Logan-Rogersville High School Aims High with Disney's "Aladdin Jr."

Nov 11, 2017

Logan-Rogersville High School's production of Disney's "Aladdin Jr." is this weekend and next.
Credit (Poster design courtesy Logan-Rogersville High School)

 

The always ambitious Performing Arts Department at Logan-Rogersville High School presents Disney’s “Aladdin Jr.” this weekend and next, for a total of six performances. After opening Friday night the 10th, the production runs Fridays and Saturdays at 7:00pm as well as Saturday matinees at 3:00 at the high school, 8225 E Farm Road 174, now through November 18.  Two of the production’s principals, Carly Katzin (Jasmine) and Jackson Samuel (Aladdin), visited our studios Friday morning along with the show’s co-director and musical director, Rebecca Barringer.

I said “ambitious” a moment ago, because even though “Aladdin Jr.” is the approximately one-hour-long version of the original Broadway stage show intended for youth performers, it’s still a big undertaking:  one, because rental of ANY Disney musical, including the “Junior” versions, is rather pricey; and two, because unlike most of the other area schools, Logan-Rogersville is committed to two weekends’ worth of performances, six in all, rather than doing three shows over a single weekend.  Rebecca Barringer has a good reason for the lengthy run.

“We have zero budget with which to do our musicals.  So, even though it’s costly to do a Disney production, we do really well with ticket sales.  And so we find it’s really beneficial to do six shows across two weekends to be able to afford not only our (performance) rights, but also we spend quite a bit on sets and costumes.  So we need those ticket sales to do a really professional production.”

The school system does provide monetary stipends for a set construction manager, art director (who paints the sets), and a costumer. “The materials we don’t have any kind of budget for—we have to pay for those out of our ticket sales.”

Barringer is quite proud of the department’s production values when staging musicals. “Our art teacher at the high school, Aaron Roten, does our artwork on the stage.  And we have people come in and take photographs of our backdrops because they want to buy them, and they want to take them(!). He does an amazing, amazing job with the art.”  Their costumer isn’t exactly in-house, but close: she’s the mother of Barringer’s co-director, the district’s Middle School art teacher Berea Flatness.  Flatness herself choreographs the shows and does some work with the costumes, but her mother is the main costumer.  “Almost all of our costumes are hand-made; there are a few that are purchased, a couple that are rented. But many are hand-made,” says Barringer. “We have beautiful, colorful, Arabian constumes.”

While the Disney Junior productions run not much over an hour in performance, Logan-Rogersville will take an intermission in “Aladdin Junior,” breaking the show into two distinct acts. “We want everyone to feel they’re getting their full ticket-price’s worth.”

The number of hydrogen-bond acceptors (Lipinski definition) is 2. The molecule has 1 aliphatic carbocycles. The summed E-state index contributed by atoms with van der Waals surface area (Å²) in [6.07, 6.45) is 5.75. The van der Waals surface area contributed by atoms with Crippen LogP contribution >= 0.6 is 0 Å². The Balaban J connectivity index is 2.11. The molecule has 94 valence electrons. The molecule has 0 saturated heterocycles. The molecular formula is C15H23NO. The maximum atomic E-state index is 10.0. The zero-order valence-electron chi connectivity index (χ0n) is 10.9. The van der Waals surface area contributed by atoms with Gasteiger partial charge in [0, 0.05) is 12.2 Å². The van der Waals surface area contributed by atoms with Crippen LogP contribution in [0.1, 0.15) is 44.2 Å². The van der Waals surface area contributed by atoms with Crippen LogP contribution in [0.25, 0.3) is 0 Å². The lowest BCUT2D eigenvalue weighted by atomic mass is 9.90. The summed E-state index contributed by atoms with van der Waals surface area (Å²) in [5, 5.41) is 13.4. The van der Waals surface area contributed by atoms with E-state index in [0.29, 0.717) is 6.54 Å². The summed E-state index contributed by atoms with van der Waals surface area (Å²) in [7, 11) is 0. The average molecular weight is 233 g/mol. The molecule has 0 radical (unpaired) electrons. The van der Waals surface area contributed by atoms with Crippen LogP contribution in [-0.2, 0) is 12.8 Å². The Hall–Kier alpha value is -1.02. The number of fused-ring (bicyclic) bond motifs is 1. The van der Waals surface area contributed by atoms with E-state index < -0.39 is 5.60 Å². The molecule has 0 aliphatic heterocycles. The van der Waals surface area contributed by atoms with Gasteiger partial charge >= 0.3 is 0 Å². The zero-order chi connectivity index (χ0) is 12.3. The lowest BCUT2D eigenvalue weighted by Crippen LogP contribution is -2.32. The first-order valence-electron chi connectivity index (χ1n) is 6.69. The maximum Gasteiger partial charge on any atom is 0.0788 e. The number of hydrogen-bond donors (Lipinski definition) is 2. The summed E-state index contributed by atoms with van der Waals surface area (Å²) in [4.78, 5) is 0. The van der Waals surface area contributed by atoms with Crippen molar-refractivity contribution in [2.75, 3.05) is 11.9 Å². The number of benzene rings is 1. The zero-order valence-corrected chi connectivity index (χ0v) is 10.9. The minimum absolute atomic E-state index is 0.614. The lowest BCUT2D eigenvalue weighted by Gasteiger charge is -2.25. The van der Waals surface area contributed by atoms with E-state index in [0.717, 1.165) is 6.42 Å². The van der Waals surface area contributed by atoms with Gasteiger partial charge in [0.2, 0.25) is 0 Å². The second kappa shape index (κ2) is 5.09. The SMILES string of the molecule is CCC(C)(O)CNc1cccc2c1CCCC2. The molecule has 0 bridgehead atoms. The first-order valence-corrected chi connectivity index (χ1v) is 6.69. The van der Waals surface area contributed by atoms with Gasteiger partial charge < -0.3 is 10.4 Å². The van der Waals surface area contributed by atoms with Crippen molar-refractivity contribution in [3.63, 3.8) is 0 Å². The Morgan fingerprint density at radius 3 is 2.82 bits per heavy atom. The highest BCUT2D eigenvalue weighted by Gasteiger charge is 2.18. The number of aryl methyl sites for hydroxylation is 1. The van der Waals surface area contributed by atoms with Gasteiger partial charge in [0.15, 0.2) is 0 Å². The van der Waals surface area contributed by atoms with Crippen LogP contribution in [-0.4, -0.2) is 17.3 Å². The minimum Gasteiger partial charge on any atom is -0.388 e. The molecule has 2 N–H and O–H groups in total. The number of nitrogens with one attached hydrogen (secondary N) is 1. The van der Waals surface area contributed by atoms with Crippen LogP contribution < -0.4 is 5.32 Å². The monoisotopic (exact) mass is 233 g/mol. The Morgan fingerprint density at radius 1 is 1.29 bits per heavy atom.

Jackson Samuel, who plays Aladdin, is quite sold on the idea of a two-weekend run rather than just one. “It’s more difficult, but I enjoy it because I really stretching out the musical as long as I can!  And I know several people that can come see it one weekend but not the other, so it works out.”

Samuel calls Aladdin “kind of a carefree character—he’s referred to as ‘street rat’ throughout the whole production.  He doesn’t have a very good reputation.  During the show he finds Genie, and he wants to win over the heart of Jasmine.”  Aladdin pretends to be a prince—and when he’s found out, says Jackson Samuel, one of the show’s major themes is expressed: what matters is not what you seem to be on the outside, but what you really are on the inside.

Carly Katzin describes Jasmine as “very stubborn, strong-willed, and has a mind of her own. She doesn’t want her father to choose who she’s going to marry. She wants to be able to decide when, and who.” It’s a theme that runs through many of the contemporary Disney animated films that have been made into stage musicals.  As co-director Rebecca Barringer adds, “The characters know what they want—and how to get it!”

After the manically inventive precedent set by the late Robin Williams, who voiced the character of Genie in the original animated film, how hard must it be to cast someone to play this part onstage?  “I will tell you this, with 100 percent confidence,” declares Rebecca Barringer. “We have the best Genie around!  We cast a female in this part, and she is phenomenal, and actually steals the show a couple of times.” (Which the part is designed to do, of course!) “Her name is Sophie Gregorofsky.  She’s a freshman, she acts at Springfield Little Theatre quite a bit, and she gives 110 percent, 110 percent of the time!  I can’t wait to see what she’s like when she’s a senior.  And she’s the full package: acting, singing, dancing.”

It turns out that the musical-theatre troupe at Logan-Rogersville this school is mostly underclassmen.  Carly Katzin is a junior, and Jackson Samuel is a sophomore.  Rebecca Barringer says that a few years ago the department lost a “huge number” of seniors who graduated.  “So we’re kind of in a re-building phase.  We have a lot of young talent right now.” Playing Genie’s parrot Iago is freshman Colten Burney.  In fact, the only senior among the principal cast is the villain Jafar.

Tickets are $5 adults, $8 adults, and available from the Logan-Rogersville High School office at 753-2813.